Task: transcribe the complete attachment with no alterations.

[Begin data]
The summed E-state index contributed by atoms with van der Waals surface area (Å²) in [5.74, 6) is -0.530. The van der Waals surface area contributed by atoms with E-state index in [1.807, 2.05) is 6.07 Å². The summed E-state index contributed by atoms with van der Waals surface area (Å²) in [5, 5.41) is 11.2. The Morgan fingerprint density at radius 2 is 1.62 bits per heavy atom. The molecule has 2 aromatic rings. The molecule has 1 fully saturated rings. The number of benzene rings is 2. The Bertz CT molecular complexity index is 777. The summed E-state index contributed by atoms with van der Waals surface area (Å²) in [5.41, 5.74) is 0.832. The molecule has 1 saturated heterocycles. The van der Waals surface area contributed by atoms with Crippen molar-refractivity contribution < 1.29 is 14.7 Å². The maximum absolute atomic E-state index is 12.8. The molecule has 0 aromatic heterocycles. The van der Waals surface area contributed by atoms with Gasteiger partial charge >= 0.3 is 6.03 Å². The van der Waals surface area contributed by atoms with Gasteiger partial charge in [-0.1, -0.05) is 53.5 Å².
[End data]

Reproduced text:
The summed E-state index contributed by atoms with van der Waals surface area (Å²) in [5.74, 6) is -0.530. The van der Waals surface area contributed by atoms with E-state index in [1.807, 2.05) is 6.07 Å². The summed E-state index contributed by atoms with van der Waals surface area (Å²) in [5, 5.41) is 11.2. The Morgan fingerprint density at radius 2 is 1.62 bits per heavy atom. The molecule has 2 aromatic rings. The molecule has 1 fully saturated rings. The number of benzene rings is 2. The Bertz CT molecular complexity index is 777. The summed E-state index contributed by atoms with van der Waals surface area (Å²) in [5.41, 5.74) is 0.832. The molecule has 1 saturated heterocycles. The van der Waals surface area contributed by atoms with Crippen molar-refractivity contribution < 1.29 is 14.7 Å². The maximum absolute atomic E-state index is 12.8. The molecule has 0 aromatic heterocycles. The van der Waals surface area contributed by atoms with Gasteiger partial charge >= 0.3 is 6.03 Å². The van der Waals surface area contributed by atoms with Gasteiger partial charge in [-0.1, -0.05) is 53.5 Å².